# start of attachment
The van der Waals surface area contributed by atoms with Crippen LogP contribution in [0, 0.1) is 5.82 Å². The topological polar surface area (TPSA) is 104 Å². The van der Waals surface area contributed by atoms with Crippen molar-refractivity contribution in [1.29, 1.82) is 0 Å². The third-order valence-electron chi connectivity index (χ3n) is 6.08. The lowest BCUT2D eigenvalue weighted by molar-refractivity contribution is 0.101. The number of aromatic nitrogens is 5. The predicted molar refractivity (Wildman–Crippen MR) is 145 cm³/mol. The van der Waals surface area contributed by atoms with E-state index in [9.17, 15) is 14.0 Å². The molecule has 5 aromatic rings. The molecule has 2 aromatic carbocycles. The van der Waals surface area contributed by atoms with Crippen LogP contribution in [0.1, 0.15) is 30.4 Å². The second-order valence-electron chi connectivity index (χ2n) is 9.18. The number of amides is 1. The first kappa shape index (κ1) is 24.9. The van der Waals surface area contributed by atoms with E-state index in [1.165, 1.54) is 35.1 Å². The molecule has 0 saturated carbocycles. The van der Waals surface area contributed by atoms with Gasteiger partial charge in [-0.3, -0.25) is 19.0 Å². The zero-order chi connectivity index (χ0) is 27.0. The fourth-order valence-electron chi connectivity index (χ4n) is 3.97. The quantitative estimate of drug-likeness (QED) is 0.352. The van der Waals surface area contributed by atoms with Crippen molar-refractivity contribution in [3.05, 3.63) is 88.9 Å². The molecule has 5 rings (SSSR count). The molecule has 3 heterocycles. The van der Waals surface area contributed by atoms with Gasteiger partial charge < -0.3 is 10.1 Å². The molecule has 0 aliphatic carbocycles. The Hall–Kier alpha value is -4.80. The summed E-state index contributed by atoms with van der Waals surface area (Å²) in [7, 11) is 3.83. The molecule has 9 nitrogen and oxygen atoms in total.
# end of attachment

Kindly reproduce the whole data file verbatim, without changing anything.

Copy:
The van der Waals surface area contributed by atoms with Crippen LogP contribution in [0, 0.1) is 5.82 Å². The topological polar surface area (TPSA) is 104 Å². The van der Waals surface area contributed by atoms with Crippen molar-refractivity contribution in [1.29, 1.82) is 0 Å². The third-order valence-electron chi connectivity index (χ3n) is 6.08. The lowest BCUT2D eigenvalue weighted by molar-refractivity contribution is 0.101. The number of aromatic nitrogens is 5. The predicted molar refractivity (Wildman–Crippen MR) is 145 cm³/mol. The van der Waals surface area contributed by atoms with E-state index in [9.17, 15) is 14.0 Å². The molecule has 5 aromatic rings. The molecule has 2 aromatic carbocycles. The van der Waals surface area contributed by atoms with Crippen LogP contribution in [0.1, 0.15) is 30.4 Å². The second-order valence-electron chi connectivity index (χ2n) is 9.18. The number of amides is 1. The first kappa shape index (κ1) is 24.9. The van der Waals surface area contributed by atoms with E-state index in [1.165, 1.54) is 35.1 Å². The molecule has 0 saturated carbocycles. The van der Waals surface area contributed by atoms with Gasteiger partial charge in [-0.3, -0.25) is 19.0 Å². The zero-order chi connectivity index (χ0) is 27.0. The fourth-order valence-electron chi connectivity index (χ4n) is 3.97. The quantitative estimate of drug-likeness (QED) is 0.352. The van der Waals surface area contributed by atoms with Crippen molar-refractivity contribution in [3.05, 3.63) is 88.9 Å². The molecule has 5 rings (SSSR count). The molecule has 3 heterocycles. The van der Waals surface area contributed by atoms with Gasteiger partial charge < -0.3 is 10.1 Å². The molecule has 0 aliphatic carbocycles. The Hall–Kier alpha value is -4.80. The summed E-state index contributed by atoms with van der Waals surface area (Å²) in [7, 11) is 3.83. The molecule has 9 nitrogen and oxygen atoms in total.